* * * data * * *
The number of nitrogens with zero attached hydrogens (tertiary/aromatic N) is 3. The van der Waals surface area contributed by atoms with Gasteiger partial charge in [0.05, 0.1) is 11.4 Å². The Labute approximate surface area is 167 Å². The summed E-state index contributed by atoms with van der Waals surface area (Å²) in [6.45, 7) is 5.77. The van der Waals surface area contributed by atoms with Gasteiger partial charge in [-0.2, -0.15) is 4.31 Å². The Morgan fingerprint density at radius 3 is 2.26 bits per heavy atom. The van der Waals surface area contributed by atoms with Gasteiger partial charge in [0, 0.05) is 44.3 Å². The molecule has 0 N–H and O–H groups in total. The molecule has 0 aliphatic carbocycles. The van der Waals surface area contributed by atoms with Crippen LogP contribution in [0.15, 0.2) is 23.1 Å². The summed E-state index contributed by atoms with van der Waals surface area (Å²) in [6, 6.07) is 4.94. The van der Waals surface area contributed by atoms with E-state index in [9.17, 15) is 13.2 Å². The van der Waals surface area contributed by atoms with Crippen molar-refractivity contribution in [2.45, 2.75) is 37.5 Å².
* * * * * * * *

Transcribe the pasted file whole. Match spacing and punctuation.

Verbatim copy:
The number of nitrogens with zero attached hydrogens (tertiary/aromatic N) is 3. The van der Waals surface area contributed by atoms with Gasteiger partial charge in [0.05, 0.1) is 11.4 Å². The Labute approximate surface area is 167 Å². The summed E-state index contributed by atoms with van der Waals surface area (Å²) in [6.45, 7) is 5.77. The van der Waals surface area contributed by atoms with Gasteiger partial charge in [-0.2, -0.15) is 4.31 Å². The Morgan fingerprint density at radius 3 is 2.26 bits per heavy atom. The van der Waals surface area contributed by atoms with Gasteiger partial charge in [0, 0.05) is 44.3 Å². The molecule has 0 N–H and O–H groups in total. The molecule has 0 aliphatic carbocycles. The van der Waals surface area contributed by atoms with Crippen LogP contribution in [0.15, 0.2) is 23.1 Å². The summed E-state index contributed by atoms with van der Waals surface area (Å²) in [6, 6.07) is 4.94. The van der Waals surface area contributed by atoms with E-state index in [9.17, 15) is 13.2 Å². The van der Waals surface area contributed by atoms with Crippen molar-refractivity contribution in [2.45, 2.75) is 37.5 Å².